Bridging Partnerships: How Four States Found Funds to Build

In February 2016, Rhode Island Gov. Gina Raimondo signed into law a plan to spend $4.8 billion on state infrastructure over the next 10 years. RhodeWorks, as the plan is known, received significant attention for including a new funding mechanism—tolls on heavy commercial trucks—and a focus on bringing the state’s aging bridges up to snuff.
But Rhode Island Department of Transportation Director Peter Alviti said RhodeWorks was about much more than either of those two things.
“The RhodeWorks legislation was a very comprehensive remake of the Rhode Island DOT and our transportation infrastructure that included everything from getting the bridges from the worst in the country over a 10-year period to a state of sufficiency to getting our roadways, transit, trains, the existing infrastructure all in a state of good repair over that 10-year period,” he said.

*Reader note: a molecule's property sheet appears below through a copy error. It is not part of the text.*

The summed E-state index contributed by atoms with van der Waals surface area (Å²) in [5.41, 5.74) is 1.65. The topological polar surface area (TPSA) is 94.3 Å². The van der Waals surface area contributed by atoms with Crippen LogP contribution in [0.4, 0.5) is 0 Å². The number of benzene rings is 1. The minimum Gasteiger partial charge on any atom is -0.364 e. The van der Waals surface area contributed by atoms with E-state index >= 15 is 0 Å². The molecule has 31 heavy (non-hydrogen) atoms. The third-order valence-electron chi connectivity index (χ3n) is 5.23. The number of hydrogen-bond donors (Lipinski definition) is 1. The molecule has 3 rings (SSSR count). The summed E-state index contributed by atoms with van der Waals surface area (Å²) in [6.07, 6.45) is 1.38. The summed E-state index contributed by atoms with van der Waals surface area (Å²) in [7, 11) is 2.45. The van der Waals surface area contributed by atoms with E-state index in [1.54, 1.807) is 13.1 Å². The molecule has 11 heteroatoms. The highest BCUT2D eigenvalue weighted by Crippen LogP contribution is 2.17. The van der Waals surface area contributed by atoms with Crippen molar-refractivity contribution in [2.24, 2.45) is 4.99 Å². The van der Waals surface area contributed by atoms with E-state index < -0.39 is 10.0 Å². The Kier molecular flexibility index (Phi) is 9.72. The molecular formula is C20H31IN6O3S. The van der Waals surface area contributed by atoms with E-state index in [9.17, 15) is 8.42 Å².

Nevertheless, it was the innovations in both the bridge program and the truck tolls that garnered much of the attention. For the bridge program, Alviti’s department opted for an approach requiring restraint and patience, two things that he says are often in short supply in political bodies.
“We took an asset management approach, where we looked at not only the bridges that are currently structurally deficient but the whole lifecycle and the useful life curve that determines how much it’s going to cost to repair or rehabilitate various bridges across the state to fix them before they get to the point where they have to be reconstructed, where the construction cost may be four or five times what it costs for rehabilitation now,” Alviti said.